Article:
Constitutional Law

Georgia high court rejects state claim that its laws can't be challenged under state constitution

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Georgia Supreme Court

The Georgia Supreme Court on Monday tossed a challenge to a law banning most abortions after 20 weeks of pregnancy, but rejected the state’s argument that state officials could never be sued in a state constitutional challenge to a state law.

The court ruled that, absent state consent, sovereign immunity protects state officials from being sued in their official capacities in a state constitutional challenge to a law. But the court said officials could be sued in their individual capacities, report the Atlanta Journal-Constitution, the Daily Report (sub. req.) and the Associated Press.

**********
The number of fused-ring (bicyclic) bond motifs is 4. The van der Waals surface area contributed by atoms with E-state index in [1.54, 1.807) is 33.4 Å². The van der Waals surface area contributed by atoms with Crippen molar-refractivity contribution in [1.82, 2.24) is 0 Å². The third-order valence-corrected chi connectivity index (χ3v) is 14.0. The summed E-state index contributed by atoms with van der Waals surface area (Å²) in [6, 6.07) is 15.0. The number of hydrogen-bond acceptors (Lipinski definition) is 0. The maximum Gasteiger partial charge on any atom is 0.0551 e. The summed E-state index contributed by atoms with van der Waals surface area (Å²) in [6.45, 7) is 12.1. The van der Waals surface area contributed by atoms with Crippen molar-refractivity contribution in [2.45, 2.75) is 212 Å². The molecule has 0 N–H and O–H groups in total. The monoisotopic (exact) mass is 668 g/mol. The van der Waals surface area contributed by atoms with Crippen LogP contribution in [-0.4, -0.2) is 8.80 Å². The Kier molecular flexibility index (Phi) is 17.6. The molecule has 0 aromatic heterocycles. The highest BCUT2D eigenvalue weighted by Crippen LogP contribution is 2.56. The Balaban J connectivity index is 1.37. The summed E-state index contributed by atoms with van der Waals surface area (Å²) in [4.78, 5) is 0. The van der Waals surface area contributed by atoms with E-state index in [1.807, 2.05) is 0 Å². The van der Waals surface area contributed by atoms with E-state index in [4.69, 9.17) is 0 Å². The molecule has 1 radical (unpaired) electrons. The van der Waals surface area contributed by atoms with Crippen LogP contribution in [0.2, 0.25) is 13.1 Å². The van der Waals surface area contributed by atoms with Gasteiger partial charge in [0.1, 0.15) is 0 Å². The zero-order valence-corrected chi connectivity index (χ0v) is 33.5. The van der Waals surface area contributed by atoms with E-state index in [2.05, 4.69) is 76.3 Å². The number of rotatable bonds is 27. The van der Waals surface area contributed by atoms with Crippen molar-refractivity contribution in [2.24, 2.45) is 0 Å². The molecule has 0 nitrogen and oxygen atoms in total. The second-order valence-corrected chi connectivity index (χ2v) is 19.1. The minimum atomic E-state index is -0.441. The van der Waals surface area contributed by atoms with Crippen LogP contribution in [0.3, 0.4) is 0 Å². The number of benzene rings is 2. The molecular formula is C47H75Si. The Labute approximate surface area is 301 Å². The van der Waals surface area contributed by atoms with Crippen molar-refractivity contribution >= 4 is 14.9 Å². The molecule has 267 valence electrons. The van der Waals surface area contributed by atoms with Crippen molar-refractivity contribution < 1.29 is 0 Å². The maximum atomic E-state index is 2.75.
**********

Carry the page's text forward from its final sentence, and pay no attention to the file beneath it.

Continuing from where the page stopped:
The court dismissed the challenge to the law because it had been filed against the state officials in their official capacity.

The law makes it a felony to perform most abortions after 20 weeks and gives prosecutors access to abortion patients’ medical records. The suit, filed by three obstetricians, had claimed the law violates state constitutional rights to privacy and due process.

A press release by the Goldwater Institute quotes Jim Manley, senior attorney at the institute’s Scharf-Norton Center for Constitutional Litigation. The state position, if adopted by the Supreme Court “would have given the legislature a dangerous level of power,” he said. “Today’s decision means the case is still dismissed, but the court made clear that the legal dispute is far from over.”

The institute had joined with several other groups to urge the Georgia Supreme Court to reject the state position. Those groups included the Southern Center for Human Rights, the Anti-Defamation League, and

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